As a marine surveyor, I occasionally encounter problems with motor mounts, and I wondered if there was a more analytic (and less subjective) way to determine their condition. I spoke with several experienced marine mechanics, a distributor and a manufacturer.
The vulcanized rubber in flexible or soft motor mounts provides sound and vibration dampening. It is this rubber that is most commonly damaged. Apparently, a visual inspection is the only way to determine the condition of the rubber in the mounts. One mechanic mentioned using a durometer, but he had never used one. Petroleum products, heat and age cause damage to the rubber. The metal is most commonly damaged by corrosion. Mounts also suffer damage from improper installation, under-sizing, hard shifting, groundings and hard landings (for those of you with boats that fly).
Separation of the rubber from the metal, sagging and distortion are the usual indications of damaged rubber. High performance boats and some older yachts use solid mounts, with no dampening rubber.
Occasionally we find broken motor mount studs; a much more definitive indication of a problem mount. Amazingly of all of the broken studs we have found, none of the operators were aware of a problem as the other three mounts supported the engine load. We commonly find the “jam nuts” not properly secured against the adjustment nut. If there are two nuts on one side of the engine’s mounting flange, they should be touching.
So the next time you are “messing about” we encourage you to inspect your boat’s motor mounts. Some may need a mirror and a flashlight. Inspect the rubber, the stud, the nuts and the bolts securing the mounts to the engine bearer. Damage claims involving catastrophic motor mount failures are few, but they usually include significant water intrusion about the propeller shaft seal and chaos. A brief check of mounts along with your normal pre-start check may prevent something much more catastrophic.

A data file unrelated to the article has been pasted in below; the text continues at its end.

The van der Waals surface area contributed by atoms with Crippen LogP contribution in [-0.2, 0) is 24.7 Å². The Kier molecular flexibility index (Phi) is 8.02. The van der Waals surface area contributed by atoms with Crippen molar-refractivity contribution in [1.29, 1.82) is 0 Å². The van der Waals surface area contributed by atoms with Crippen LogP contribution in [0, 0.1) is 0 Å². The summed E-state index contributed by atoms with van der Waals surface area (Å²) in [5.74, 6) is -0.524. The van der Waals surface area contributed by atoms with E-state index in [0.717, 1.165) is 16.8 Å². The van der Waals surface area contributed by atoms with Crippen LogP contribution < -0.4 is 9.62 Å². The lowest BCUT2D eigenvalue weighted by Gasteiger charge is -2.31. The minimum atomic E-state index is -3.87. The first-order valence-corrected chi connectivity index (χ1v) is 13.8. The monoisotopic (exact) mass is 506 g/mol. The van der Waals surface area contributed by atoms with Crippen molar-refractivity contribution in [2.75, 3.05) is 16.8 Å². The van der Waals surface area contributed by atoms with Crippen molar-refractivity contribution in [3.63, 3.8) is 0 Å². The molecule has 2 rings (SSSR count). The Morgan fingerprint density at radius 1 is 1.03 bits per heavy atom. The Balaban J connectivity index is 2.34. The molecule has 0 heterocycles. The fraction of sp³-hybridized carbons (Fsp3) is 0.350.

Replacement mounts and/or mount parts are available from engine manufacturers and sometimes only from the OEM$. The largest US based motor mount manufacturers are Barry Controls and Bushings, Inc. While there are no age specifications for motor mount life expectancy from the engine or motor mount manufacturers, the military specifications for many marine motor mounts is seven years.
The bad news, there is no objective inspection or test for motor mounts. The good news is if you keep the mounts clean and free of shock loads, they may outlast you.